What follows is a summary of the restoration project, visit each of the "read more..." links to get more details and pictures for each activity. The various activities of the project are documented in what is hopefully an easy to follow linear progression. However, that is not how things really happened. In reality, many of the activities were interleaved as a result of working around various factors that could influence a project of this magnitude (the weather, waiting on supplies, waiting on other contractors, or inspections, etc).
There was a need to make the building liveable as soon as possible, so once the exterior was sealed up (i.e. roof complete, house wrap in place, and windows and doors installed) the focus switched to the interior.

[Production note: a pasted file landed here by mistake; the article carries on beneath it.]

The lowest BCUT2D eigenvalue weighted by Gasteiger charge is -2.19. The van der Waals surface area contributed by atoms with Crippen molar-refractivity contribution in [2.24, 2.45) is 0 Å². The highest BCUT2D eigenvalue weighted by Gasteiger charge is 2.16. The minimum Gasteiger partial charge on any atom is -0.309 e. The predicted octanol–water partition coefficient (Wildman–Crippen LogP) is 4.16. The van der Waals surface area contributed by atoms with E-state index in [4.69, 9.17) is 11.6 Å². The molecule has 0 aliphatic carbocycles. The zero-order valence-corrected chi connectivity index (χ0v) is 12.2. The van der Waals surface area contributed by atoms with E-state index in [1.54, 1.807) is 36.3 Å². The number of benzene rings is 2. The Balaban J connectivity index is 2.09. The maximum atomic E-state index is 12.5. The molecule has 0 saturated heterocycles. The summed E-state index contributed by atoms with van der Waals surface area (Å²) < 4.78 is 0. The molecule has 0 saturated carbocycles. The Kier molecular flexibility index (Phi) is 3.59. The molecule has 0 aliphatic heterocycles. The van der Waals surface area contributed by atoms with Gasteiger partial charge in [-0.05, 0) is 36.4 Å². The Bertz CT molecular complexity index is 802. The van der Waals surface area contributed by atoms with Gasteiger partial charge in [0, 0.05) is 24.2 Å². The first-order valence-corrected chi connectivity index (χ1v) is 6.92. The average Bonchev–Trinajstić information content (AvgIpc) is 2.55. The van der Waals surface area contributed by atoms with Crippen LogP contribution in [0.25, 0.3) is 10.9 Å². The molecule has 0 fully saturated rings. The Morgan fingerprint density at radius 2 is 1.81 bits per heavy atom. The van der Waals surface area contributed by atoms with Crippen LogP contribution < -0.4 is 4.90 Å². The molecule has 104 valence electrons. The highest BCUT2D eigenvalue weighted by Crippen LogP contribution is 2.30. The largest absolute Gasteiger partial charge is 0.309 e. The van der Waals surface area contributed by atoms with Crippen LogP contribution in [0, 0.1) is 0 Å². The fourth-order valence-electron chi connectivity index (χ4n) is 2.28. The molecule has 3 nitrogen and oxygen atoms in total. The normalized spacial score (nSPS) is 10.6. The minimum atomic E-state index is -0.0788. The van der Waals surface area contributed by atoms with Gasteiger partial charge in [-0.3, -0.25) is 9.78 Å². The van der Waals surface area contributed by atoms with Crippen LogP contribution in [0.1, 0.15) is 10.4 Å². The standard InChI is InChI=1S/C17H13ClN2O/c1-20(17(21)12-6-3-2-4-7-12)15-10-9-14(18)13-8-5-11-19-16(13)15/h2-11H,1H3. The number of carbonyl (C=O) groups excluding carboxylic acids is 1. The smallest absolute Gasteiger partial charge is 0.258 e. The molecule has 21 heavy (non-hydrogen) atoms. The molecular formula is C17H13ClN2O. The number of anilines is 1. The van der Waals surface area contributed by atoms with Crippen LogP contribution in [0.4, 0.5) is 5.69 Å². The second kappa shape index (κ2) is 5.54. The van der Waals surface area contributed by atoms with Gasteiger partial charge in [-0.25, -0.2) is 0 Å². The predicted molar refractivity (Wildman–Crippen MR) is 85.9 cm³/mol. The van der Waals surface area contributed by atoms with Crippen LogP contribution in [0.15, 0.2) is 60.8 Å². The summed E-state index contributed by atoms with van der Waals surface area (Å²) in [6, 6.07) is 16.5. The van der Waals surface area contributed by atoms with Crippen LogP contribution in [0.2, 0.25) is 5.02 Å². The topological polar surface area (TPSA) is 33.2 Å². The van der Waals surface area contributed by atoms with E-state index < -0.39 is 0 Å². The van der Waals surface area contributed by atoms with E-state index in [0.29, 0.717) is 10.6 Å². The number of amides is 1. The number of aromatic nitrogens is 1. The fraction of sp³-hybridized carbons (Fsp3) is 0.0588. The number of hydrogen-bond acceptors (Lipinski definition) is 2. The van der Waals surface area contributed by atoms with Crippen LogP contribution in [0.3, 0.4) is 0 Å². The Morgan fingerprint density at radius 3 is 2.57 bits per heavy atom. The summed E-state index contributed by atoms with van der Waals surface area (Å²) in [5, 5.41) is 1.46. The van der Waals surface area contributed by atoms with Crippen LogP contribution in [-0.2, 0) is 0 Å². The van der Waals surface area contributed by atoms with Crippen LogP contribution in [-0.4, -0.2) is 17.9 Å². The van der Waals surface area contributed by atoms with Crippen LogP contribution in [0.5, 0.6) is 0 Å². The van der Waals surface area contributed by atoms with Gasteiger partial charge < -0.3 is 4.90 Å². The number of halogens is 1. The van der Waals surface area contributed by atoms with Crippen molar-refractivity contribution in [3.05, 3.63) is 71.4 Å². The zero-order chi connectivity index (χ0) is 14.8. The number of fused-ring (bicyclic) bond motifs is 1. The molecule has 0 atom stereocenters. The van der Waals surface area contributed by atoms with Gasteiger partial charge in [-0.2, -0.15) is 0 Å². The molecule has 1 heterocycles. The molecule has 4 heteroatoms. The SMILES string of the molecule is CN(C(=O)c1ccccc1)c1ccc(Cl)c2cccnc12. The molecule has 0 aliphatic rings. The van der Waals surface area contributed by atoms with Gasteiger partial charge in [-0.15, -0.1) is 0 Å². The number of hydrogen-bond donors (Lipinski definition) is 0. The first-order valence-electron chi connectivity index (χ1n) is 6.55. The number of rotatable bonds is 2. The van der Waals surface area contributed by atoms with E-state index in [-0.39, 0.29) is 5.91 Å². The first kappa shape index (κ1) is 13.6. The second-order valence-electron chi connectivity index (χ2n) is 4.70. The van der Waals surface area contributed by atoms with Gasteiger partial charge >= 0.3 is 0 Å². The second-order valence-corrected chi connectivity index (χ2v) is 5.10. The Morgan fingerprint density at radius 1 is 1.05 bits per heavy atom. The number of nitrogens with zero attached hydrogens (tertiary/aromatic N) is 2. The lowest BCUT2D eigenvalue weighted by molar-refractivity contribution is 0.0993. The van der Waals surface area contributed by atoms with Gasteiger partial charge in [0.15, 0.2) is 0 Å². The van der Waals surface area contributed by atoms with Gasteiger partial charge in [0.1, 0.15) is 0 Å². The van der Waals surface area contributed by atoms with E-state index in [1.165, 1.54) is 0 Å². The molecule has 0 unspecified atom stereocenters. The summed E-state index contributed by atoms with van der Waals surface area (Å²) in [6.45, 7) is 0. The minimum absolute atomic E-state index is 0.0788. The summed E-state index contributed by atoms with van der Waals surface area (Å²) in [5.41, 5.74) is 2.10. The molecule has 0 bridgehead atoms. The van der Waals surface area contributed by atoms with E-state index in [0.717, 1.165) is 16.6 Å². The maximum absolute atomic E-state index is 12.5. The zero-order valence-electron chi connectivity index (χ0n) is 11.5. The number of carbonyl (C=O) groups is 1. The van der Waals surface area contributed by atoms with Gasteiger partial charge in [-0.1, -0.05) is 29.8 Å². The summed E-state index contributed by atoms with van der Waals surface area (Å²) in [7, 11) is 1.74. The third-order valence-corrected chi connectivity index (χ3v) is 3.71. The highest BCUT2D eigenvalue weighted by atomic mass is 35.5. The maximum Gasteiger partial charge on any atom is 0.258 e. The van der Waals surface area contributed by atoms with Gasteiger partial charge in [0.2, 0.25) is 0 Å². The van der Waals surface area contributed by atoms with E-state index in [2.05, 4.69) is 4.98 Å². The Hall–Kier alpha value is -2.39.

The project began in the fall of 2007 with months of demolition work to expose the original building that was hidden behind layers of material and other modifications done during the building's 100 plus year history. The lean-to on the west side, an addition originally created around 1919 and expanded in the early 1950s, was removed because prolonged periods of water infiltration from a leaky roof had taken its toll. Besides, this addition took away from the original look of the property and that sought by the project. Several layers of siding were also removed to expose the original siding and window openings.
The interior was similarly stripped back to the original layer of lath and plaster. Later that too was removed along with all the electrical wiring, plumbing, and the heating system to essentially wipe the slate clean for the complete ground up restoration of the building.